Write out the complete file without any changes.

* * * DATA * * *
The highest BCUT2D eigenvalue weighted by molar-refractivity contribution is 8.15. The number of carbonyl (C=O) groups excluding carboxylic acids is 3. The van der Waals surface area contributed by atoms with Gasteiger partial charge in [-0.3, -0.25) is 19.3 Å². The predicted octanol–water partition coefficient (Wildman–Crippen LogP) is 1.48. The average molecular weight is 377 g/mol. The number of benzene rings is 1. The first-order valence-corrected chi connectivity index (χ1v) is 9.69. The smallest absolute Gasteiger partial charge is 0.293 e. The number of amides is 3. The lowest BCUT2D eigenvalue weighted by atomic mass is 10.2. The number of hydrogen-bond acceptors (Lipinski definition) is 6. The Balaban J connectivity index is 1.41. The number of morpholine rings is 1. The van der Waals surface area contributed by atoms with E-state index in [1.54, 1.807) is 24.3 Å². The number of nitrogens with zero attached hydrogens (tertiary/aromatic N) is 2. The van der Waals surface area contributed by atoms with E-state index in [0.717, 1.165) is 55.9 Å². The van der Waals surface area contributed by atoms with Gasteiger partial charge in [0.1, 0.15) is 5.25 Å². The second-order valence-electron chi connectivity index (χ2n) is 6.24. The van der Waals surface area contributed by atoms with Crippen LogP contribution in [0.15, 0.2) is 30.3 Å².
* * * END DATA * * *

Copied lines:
The highest BCUT2D eigenvalue weighted by molar-refractivity contribution is 8.15. The number of carbonyl (C=O) groups excluding carboxylic acids is 3. The van der Waals surface area contributed by atoms with Gasteiger partial charge in [-0.3, -0.25) is 19.3 Å². The predicted octanol–water partition coefficient (Wildman–Crippen LogP) is 1.48. The average molecular weight is 377 g/mol. The number of benzene rings is 1. The first-order valence-corrected chi connectivity index (χ1v) is 9.69. The smallest absolute Gasteiger partial charge is 0.293 e. The number of amides is 3. The lowest BCUT2D eigenvalue weighted by atomic mass is 10.2. The number of hydrogen-bond acceptors (Lipinski definition) is 6. The Balaban J connectivity index is 1.41. The number of morpholine rings is 1. The van der Waals surface area contributed by atoms with E-state index in [1.54, 1.807) is 24.3 Å². The number of nitrogens with zero attached hydrogens (tertiary/aromatic N) is 2. The van der Waals surface area contributed by atoms with E-state index in [0.717, 1.165) is 55.9 Å². The van der Waals surface area contributed by atoms with Gasteiger partial charge in [0.1, 0.15) is 5.25 Å². The second-order valence-electron chi connectivity index (χ2n) is 6.24. The van der Waals surface area contributed by atoms with Crippen LogP contribution in [0.15, 0.2) is 30.3 Å².